ChatGPT may be the first name that comes to mind when you think of AI, but Google deserves to be up there as well. The company is constantly iterating on its artificial intelligence products, as recently evidenced by upgrades to both its AI chatbot Bard and its AI music generator.
Now, the company is making AI more visible in its search features, with a bot that will summarize both your searches and web pages using generative AI.
Google’s generative AI in Search (SGE)
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Google kicked things off three months ago with generative AI in Search (SGE). With this feature, Google will offer an AI-powered result to your search query—an intelligent summary complete with bullet points, images, videos, and citations for all of its sources. A recent update added that extra media, even as it made the whole process faster, and added publication dates to its cited sources. In addition, Google is rolling out the ability to define words in the AI summary, and is adding more context when displaying generated code.
It’s a fun feature to explore: When you search for something like “How to change a tire,” you’ll see your usual results, but also a question: “Get an AI-powered overview for this search?” If you hit “Generate,” Google’s AI kicks into gear. If there isn’t enough context in the summary, or you have additional questions, you can “continue the conversation” at the bottom of this field.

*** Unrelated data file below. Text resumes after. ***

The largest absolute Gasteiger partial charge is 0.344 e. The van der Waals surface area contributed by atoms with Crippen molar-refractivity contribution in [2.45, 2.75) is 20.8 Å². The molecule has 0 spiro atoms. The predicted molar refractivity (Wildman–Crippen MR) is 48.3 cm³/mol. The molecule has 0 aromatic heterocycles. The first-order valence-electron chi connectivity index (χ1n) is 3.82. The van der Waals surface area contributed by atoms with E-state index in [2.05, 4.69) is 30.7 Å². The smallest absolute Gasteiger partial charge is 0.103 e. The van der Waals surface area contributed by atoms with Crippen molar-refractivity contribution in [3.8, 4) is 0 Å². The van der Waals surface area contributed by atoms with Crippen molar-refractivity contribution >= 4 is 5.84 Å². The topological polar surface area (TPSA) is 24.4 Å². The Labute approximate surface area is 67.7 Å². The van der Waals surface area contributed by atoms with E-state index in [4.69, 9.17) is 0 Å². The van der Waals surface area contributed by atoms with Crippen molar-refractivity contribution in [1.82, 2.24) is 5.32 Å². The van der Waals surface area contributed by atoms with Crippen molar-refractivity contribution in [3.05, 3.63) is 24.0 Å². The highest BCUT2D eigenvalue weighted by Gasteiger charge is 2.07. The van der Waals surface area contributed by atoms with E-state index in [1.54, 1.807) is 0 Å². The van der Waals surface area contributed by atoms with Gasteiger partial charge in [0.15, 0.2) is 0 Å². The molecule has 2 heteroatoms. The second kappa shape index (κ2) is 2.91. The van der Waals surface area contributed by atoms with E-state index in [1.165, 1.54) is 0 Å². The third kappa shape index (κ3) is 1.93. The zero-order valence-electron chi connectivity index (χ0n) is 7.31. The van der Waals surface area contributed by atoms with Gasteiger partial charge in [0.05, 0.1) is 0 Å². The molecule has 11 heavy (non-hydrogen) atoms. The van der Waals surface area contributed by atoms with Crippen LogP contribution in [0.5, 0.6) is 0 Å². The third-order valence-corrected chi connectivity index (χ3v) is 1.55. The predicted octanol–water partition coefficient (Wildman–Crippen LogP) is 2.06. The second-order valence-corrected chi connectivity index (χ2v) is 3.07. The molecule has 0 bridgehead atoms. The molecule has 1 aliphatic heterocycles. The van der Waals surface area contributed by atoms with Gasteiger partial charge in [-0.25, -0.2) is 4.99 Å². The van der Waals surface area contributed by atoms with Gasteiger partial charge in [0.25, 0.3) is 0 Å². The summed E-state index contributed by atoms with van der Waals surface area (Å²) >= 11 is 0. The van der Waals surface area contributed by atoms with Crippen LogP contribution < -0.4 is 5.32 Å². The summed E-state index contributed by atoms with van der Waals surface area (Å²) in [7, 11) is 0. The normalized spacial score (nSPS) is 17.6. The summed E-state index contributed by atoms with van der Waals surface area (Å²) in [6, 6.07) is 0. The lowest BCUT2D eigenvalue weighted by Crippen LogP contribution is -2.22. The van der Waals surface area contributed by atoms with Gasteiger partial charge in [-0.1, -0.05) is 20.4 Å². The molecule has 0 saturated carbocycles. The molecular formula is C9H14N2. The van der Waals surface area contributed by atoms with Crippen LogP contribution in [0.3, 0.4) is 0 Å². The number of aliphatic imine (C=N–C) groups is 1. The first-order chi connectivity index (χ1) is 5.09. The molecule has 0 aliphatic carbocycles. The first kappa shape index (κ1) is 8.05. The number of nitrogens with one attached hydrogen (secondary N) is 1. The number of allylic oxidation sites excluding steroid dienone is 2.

Introducing SGE while browsing
But that isn’t all: Today, Google also announced “SGE while browsing,” Google’s AI will summarize long-form content, such as a length article, so you can quickly get the highlights for any topic. Many summaries will display highlights in a bulleted list—like with AI-generated search, Google links to the parts of the content it pulls its information from, so if you want more context about a part of the summary, or you just want to fact check Google’s work (which you should absolutely do), you can click that part of the summary to be taken to the corresponding part of the article.
Google’s AI summary will also break down different sections of the article in an “Explore on page” section: Here, you’ll see questions Google thinks you might want to know the answer to. If you tap a question, it takes you to the part of the article that answers it, highlighting that section as well. The “Explore more” section is similar, only it includes the answers to these questions so you don’t need to jump to other parts of the article first.
How to get started with Google’s generative AI search and article summaries
To use these features, you’ll need to sign up for Google’s Search Labs. Luckily, that’s easy to do: Just open a new Chrome tab (not in Incognito mode), then hit the lab icon, which is shaped like a beaker. You can also find these options from the Google app on iOS and Android by tapping the beaker icon. If you don’t see the icon, your Google Account doesn’t support Search Labs. (You may need to sign up for a waitlist to join.)
The experiments you’re interested in are SGE, generative AI in Search, and SGE while browsing. Turn these on. Now, you’ll see the new generative AI popups whenever you perform a search in Google, as well as when you click on long-form articles.